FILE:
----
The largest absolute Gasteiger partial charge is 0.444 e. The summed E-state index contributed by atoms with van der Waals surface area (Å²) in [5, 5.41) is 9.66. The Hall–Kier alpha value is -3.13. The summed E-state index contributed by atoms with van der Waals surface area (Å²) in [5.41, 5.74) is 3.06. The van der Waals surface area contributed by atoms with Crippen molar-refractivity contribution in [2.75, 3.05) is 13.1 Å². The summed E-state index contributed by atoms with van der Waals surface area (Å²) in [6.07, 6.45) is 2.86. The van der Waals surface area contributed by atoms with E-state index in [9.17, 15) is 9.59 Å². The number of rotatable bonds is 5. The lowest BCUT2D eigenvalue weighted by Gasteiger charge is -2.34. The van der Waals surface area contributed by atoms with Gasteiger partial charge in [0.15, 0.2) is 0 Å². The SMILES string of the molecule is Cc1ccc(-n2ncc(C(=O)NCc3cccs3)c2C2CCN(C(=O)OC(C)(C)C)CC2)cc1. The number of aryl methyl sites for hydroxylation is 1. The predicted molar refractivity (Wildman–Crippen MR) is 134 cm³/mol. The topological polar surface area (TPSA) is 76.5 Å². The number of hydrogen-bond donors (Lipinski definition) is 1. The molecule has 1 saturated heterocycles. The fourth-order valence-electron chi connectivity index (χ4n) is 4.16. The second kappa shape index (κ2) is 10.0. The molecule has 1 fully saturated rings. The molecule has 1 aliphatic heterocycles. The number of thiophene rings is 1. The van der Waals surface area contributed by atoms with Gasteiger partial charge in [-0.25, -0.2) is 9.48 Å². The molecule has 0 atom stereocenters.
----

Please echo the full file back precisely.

The largest absolute Gasteiger partial charge is 0.444 e. The summed E-state index contributed by atoms with van der Waals surface area (Å²) in [5, 5.41) is 9.66. The Hall–Kier alpha value is -3.13. The summed E-state index contributed by atoms with van der Waals surface area (Å²) in [5.41, 5.74) is 3.06. The van der Waals surface area contributed by atoms with Crippen molar-refractivity contribution in [2.75, 3.05) is 13.1 Å². The summed E-state index contributed by atoms with van der Waals surface area (Å²) in [6.07, 6.45) is 2.86. The van der Waals surface area contributed by atoms with E-state index in [9.17, 15) is 9.59 Å². The number of rotatable bonds is 5. The lowest BCUT2D eigenvalue weighted by Gasteiger charge is -2.34. The van der Waals surface area contributed by atoms with Gasteiger partial charge in [0.15, 0.2) is 0 Å². The SMILES string of the molecule is Cc1ccc(-n2ncc(C(=O)NCc3cccs3)c2C2CCN(C(=O)OC(C)(C)C)CC2)cc1. The number of aryl methyl sites for hydroxylation is 1. The predicted molar refractivity (Wildman–Crippen MR) is 134 cm³/mol. The topological polar surface area (TPSA) is 76.5 Å². The number of hydrogen-bond donors (Lipinski definition) is 1. The molecule has 1 saturated heterocycles. The fourth-order valence-electron chi connectivity index (χ4n) is 4.16. The second kappa shape index (κ2) is 10.0. The molecule has 1 fully saturated rings. The molecule has 1 aliphatic heterocycles. The number of thiophene rings is 1. The van der Waals surface area contributed by atoms with Gasteiger partial charge in [-0.25, -0.2) is 9.48 Å². The molecule has 0 atom stereocenters.